A Young People's History of the United States brings to US history the viewpoints of workers, slaves, immigrants, women, Native Americans, and others whose stories, and their impact, are rarely included in books for young people. A Young People's History of the United States is also a companion volume to The People Speak, the film adapted from A People's History of the United States and Voices of a People’s History of the United States. Beginning with a look at Christopher Columbus’s arrival through the eyes of the Arawak Indians, then leading the reader through the struggles for workers’ rights, women’s rights, and civil rights during the nineteenth and twentieth centuries, and ending with the current protests against continued American imperialism, Zinn in the volumes of A Young People’s History of the United States presents a radical new way of understanding America’s history. In so doing, he reminds readers that America’s true greatness is shaped by our dissident voices, not our military generals.
The War on Our History Confederate memorials toppled . . . Columbus statues attacked with red paint. They started with slave-owning Confederate generals, but they’re not stopping there. The vandals are only pretending to care about the character of particular American heroes. In reality, they hate what those heroes represent: the truths asserted in the Declaration of Independence and embodied in the Constitution. And they are bent on taking America down and replacing our free society with a socialist utopia. All that stands in their way is Americans’ reverence for our history of freedom. Which is why that history simply has to go. Now, Jarrett Stepman, editor at The Daily Signal and host of Right Side of History, exposes the true aims of the war on our history: The war on America: World history is full of conquests and suffering indigenous peoples. Why target Christopher Columbus? What they really want to tear down is America. The war on Thanksgiving: World history is full of colonists. Why target the Pilgrims? What they really want to tear down is American freedom and prosperity. The war on the Founding: World history is full of slavery. Why target Thomas Jefferson? What they really want to tear down are the rights endowed by our Creator. The war on the common man: World history is full of victorious generals and populist politicians. Why target Andrew Jackson? What they really want to tear down is democracy. The war on the South: World history is full of civil strife. Why target Confederate heroes like Robert E. Lee? What they really want to tear down is respect for America’s past and the reconciliation that renewed our Union. The war on patriotism: World history is full of national pride. Why target Teddy Roosevelt? What they really want to tear down is the idea of American greatness. The war on the American century: World history is full of bloody wars. What they really want to tear down is America’s defeat of totalitarianism. If America is to survive this assault, we must rally to the defense of our illustrious history. The War on History is the battle plan.
Howard Zinn has illuminated American history like none other. Before and during his tenure as a political science professor at Boston University, he wrote more than 20 books, including A People's History of the United States. He was also a known anti-war and civil rights activist. Now, for the first time ever, Howard Zinn's speeches have been collected in book form. The book includes speeches on protest movements, racism, war and American democracy. It will be an invaluable resource for a new generation of students discovering his work, as well as those Zinn moved during his lifetime.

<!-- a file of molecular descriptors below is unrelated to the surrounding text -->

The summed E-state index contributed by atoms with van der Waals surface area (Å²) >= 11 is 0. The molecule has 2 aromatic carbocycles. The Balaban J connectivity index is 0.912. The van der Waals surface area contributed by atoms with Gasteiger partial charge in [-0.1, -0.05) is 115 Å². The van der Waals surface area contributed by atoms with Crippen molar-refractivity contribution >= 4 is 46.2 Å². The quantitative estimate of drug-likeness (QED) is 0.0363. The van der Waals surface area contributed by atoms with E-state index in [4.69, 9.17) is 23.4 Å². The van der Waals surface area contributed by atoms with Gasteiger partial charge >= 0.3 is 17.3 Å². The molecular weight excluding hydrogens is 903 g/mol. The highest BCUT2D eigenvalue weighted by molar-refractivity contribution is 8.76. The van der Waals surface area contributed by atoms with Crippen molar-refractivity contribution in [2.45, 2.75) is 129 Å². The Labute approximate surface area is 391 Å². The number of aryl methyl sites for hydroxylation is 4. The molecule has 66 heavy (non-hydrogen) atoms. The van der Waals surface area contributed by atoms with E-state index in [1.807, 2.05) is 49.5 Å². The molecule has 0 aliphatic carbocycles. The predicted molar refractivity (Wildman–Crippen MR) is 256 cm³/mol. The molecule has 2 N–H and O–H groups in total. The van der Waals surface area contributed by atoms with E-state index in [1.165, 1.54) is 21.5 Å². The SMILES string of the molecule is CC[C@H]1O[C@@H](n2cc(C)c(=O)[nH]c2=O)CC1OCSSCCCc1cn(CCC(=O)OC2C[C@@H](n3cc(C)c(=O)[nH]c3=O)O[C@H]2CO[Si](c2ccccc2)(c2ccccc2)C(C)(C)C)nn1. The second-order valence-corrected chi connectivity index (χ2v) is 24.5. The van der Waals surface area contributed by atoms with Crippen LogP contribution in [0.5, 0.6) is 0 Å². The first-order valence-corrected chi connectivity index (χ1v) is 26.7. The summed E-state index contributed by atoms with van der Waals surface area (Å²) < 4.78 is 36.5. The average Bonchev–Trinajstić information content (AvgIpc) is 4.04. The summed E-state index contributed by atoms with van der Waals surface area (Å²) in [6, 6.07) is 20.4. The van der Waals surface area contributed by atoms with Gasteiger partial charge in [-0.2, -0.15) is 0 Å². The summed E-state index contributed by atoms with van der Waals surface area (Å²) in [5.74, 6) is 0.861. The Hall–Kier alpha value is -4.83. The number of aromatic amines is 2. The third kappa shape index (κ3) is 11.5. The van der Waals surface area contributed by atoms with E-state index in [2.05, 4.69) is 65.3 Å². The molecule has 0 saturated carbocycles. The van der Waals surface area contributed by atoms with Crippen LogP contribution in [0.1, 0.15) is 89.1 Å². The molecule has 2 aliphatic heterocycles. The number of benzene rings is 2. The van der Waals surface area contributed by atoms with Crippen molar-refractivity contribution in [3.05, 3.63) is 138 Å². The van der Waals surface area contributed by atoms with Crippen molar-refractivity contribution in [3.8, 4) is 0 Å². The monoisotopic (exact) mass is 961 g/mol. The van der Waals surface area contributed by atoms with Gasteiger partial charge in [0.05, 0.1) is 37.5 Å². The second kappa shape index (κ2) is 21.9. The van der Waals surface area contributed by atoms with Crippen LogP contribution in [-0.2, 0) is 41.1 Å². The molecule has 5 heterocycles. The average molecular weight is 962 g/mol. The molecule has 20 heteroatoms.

Zinnophobia offers an extended defense of the work of radical historian Howard Zinn, author of the bestselling A People's History of the United States, against his many critics. It includes a discussion of the attempt to ban Zinn's book from Indiana classrooms; a brief summary of Zinn's life and work; an analysis of Zinn's theorizing about bias and objectivity in history; and a detailed response to twenty-five of Zinn's most hostile critics, many of whom are (or were) eminent historians. 'A major contribution to bringing Zinn’s great contributions to even broader public attention, and exposing features of intellectual and political culture that are of no little interest.' Noam Chomsky
Let’s start with two truths about our era that are so inescapable as to have become clichés: We are surrounded by more readily available information than ever before. And a huge percentage of it is inaccurate. Some of the bad info is well-meaning but ignorant. Some of it is deliberately deceptive. All of it is pernicious. With the internet always at our fingertips, what’s a teacher of history to do? Sam Wineburg has answers, beginning with this: We definitely can’t stick to the same old read-the-chapter-answer-the-questions-at-the-back snoozefest we’ve subjected students to for decades. If we want to educate citizens who can sift through the mass of information around them and separate fact from fake, we have to explicitly work to give them the necessary critical thinking tools. Historical thinking, Wineburg shows us in Why Learn History (When It’s Already on Your Phone), has nothing to do with test prep–style ability to memorize facts. Instead, it’s an orientation to the world that we can cultivate, one that encourages reasoned skepticism, discourages haste, and counters our tendency to confirm our biases. Wineburg draws on surprising discoveries from an array of research and experiments—including surveys of students, recent attempts to update history curricula, and analyses of how historians, students, and even fact checkers approach online sources—to paint a picture of a dangerously mine-filled landscape, but one that, with care, attention, and awareness, we can all learn to navigate. It’s easy to look around at the public consequences of historical ignorance and despair. Wineburg is here to tell us it doesn’t have to be that way. The future of the past may rest on our screens. But its fate rests in our hands.
“Every teacher, every student of history, every citizen should read this book. It is both a refreshing antidote to what has passed for history in our educational system and a one-volume education in itself.” —Howard Zinn A new edition of the national bestseller and American Book Award winner, with a new preface by the author Since its first publication in 1995, Lies My Teacher Told Me has become one of the most important—and successful—history books of our time. Having sold nearly two million copies, the book also won an American Book Award and the Oliver Cromwell Cox Award for Distinguished Anti-Racist Scholarship and was heralded on the front page of the New York Times. For this new edition, Loewen has added a new preface that shows how inadequate history courses in high school help produce adult Americans who think Donald Trump can solve their problems, and calls out academic historians for abandoning the concept of truth in a misguided effort to be “objective.” What started out as a survey of the twelve leading American history textbooks has ended up being what the San Francisco Chronicle calls “an extremely convincing plea for truth in education.” In Lies My Teacher Told Me, James W. Loewen brings history alive in all its complexity and ambiguity. Beginning with pre-Columbian history and ranging over characters and events as diverse as Reconstruction, Helen Keller, the first Thanksgiving, the My Lai massacre, 9/11, and the Iraq War, Loewen offers an eye-opening critique of existing textbooks, and a wonderful retelling of American history as it should—and could—be taught to American students.